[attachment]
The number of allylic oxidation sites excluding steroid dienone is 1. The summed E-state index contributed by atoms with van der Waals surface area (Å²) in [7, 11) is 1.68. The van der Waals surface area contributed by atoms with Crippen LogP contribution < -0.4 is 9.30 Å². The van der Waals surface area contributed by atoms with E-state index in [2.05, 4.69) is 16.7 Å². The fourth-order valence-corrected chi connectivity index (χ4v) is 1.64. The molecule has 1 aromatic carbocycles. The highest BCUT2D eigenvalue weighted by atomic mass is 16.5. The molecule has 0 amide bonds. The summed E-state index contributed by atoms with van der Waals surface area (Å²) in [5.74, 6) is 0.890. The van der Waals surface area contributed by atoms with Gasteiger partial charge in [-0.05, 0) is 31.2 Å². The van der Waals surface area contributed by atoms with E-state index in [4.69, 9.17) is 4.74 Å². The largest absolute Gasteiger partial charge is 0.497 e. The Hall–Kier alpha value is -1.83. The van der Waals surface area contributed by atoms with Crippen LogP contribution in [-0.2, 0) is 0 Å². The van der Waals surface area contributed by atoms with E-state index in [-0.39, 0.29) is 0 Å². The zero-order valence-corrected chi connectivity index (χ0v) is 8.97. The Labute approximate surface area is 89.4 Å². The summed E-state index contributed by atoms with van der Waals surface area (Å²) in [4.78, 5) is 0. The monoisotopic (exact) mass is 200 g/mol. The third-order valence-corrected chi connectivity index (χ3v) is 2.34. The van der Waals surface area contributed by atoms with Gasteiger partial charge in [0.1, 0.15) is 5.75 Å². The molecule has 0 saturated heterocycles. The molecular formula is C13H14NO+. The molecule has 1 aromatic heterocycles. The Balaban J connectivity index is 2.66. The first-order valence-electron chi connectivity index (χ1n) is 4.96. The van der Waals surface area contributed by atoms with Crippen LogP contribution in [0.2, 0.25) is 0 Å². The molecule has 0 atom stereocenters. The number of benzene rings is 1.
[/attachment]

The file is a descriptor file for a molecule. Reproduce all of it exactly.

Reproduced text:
The number of allylic oxidation sites excluding steroid dienone is 1. The summed E-state index contributed by atoms with van der Waals surface area (Å²) in [7, 11) is 1.68. The van der Waals surface area contributed by atoms with Crippen LogP contribution < -0.4 is 9.30 Å². The van der Waals surface area contributed by atoms with E-state index in [2.05, 4.69) is 16.7 Å². The fourth-order valence-corrected chi connectivity index (χ4v) is 1.64. The molecule has 1 aromatic carbocycles. The highest BCUT2D eigenvalue weighted by atomic mass is 16.5. The molecule has 0 amide bonds. The summed E-state index contributed by atoms with van der Waals surface area (Å²) in [5.74, 6) is 0.890. The van der Waals surface area contributed by atoms with Gasteiger partial charge in [-0.05, 0) is 31.2 Å². The van der Waals surface area contributed by atoms with E-state index in [4.69, 9.17) is 4.74 Å². The largest absolute Gasteiger partial charge is 0.497 e. The Hall–Kier alpha value is -1.83. The van der Waals surface area contributed by atoms with Crippen LogP contribution in [-0.2, 0) is 0 Å². The van der Waals surface area contributed by atoms with E-state index in [-0.39, 0.29) is 0 Å². The zero-order valence-corrected chi connectivity index (χ0v) is 8.97. The Labute approximate surface area is 89.4 Å². The summed E-state index contributed by atoms with van der Waals surface area (Å²) in [4.78, 5) is 0. The monoisotopic (exact) mass is 200 g/mol. The third-order valence-corrected chi connectivity index (χ3v) is 2.34. The van der Waals surface area contributed by atoms with Gasteiger partial charge in [0.1, 0.15) is 5.75 Å². The molecule has 0 saturated heterocycles. The molecular formula is C13H14NO+. The molecule has 1 aromatic heterocycles. The Balaban J connectivity index is 2.66. The first-order valence-electron chi connectivity index (χ1n) is 4.96. The van der Waals surface area contributed by atoms with Crippen LogP contribution in [0.2, 0.25) is 0 Å². The molecule has 0 atom stereocenters. The number of benzene rings is 1.